On April 19, Geithner evidently thought he had a criminal shakedown operation well in hand. Oops.
|By: Jane Hamsher Saturday August 6, 2011 11:30 am|
|By: Jane Hamsher Friday August 5, 2011 7:58 pm|
People are focused on the market implications of the downgrade, but that isn’t what this is about. It’s about a President who will now be relentlessly tagged with responsibility for a rating given by a disgraced organization whose victims should have liquidated them long ago.
|By: Jane Hamsher Wednesday July 27, 2011 9:28 am|
No private entity should have the power to bring down a president with an arbitrary and unjustifiable wave of the hand. No company should be able to line up a nation’s assets and orchestrate a fire sale on behalf of Wall Street, and then give them a private showing about what’s in store. They should not have the right demand cuts that destroy critical social safety net programs that the public overwhelmingly supports like Social Security and Medicare, and they most certainly should not be able to crown a new king as they implement Wall Street’s shock doctrine vision for the future.
|By: David Dayen Friday July 1, 2011 9:08 am|
Plenty of smart people have weighed in on the Bank of America settlement with investors on $424 billion worth of mortgage backed securities. BofA will provide up to $14 billion in the settlement – $8.5 billion in cash, another $5.5 billion potentially in the next quarter – which they claim will cover all of the RMBS issued by Countrywide (they admit that Countrywide was the worst deal they ever made).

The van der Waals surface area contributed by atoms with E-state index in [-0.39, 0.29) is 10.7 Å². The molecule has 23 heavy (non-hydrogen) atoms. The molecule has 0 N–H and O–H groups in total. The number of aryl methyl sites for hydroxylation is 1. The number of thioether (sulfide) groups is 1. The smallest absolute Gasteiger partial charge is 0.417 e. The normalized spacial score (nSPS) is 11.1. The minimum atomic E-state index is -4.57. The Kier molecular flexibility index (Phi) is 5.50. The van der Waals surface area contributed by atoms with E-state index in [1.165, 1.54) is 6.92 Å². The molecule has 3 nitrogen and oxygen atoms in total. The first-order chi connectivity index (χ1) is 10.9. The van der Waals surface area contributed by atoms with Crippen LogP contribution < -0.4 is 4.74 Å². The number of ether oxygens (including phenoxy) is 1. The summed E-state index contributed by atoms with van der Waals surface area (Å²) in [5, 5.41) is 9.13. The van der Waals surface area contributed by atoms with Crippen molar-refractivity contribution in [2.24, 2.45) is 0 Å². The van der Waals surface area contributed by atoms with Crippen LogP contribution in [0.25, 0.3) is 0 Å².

|By: David Dayen Friday November 5, 2010 3:47 pm|
Bank of America has rejected a request to buy back $47 billion dollars in soured mortgage loans originated by Countrywide, who they bought in 2008. This will likely trigger legal action by the consortium of investors who called for the repurchases, including institutional giants Pimco and BlackRock, and the Federal Reserve Bank of New York. BofA, in a letter, denied that the loans were made or handled improperly.
|By: David Dayen Wednesday August 18, 2010 4:46 pm|
The debate over the housing finance crisis takes place along the backdrop of 300,000 foreclosures a month and no credible plan to arrest that. It’s like arguing about where to build the bedroom in the renovation of a two-story house while it’s on fire. Policymakers haven’t done the job, simply put. And the only one thinking creatively about solutions to the crisis, or at least solutions to the intersecting jobs crisis, is PIMCO bond investor Bill Gross.
|By: Jane Hamsher Friday May 28, 2010 12:15 pm|
James Clyburn is a senior member of the Democratic leadership in the House. He has been meeting with the Debt Commission. He’s close to the White House, and he very much knows what everyone is planning and discussing. The fact that he is on board with Social Security benefit cuts (no matter what he wants to call it) should be of concern to everyone who cares about the future of the program.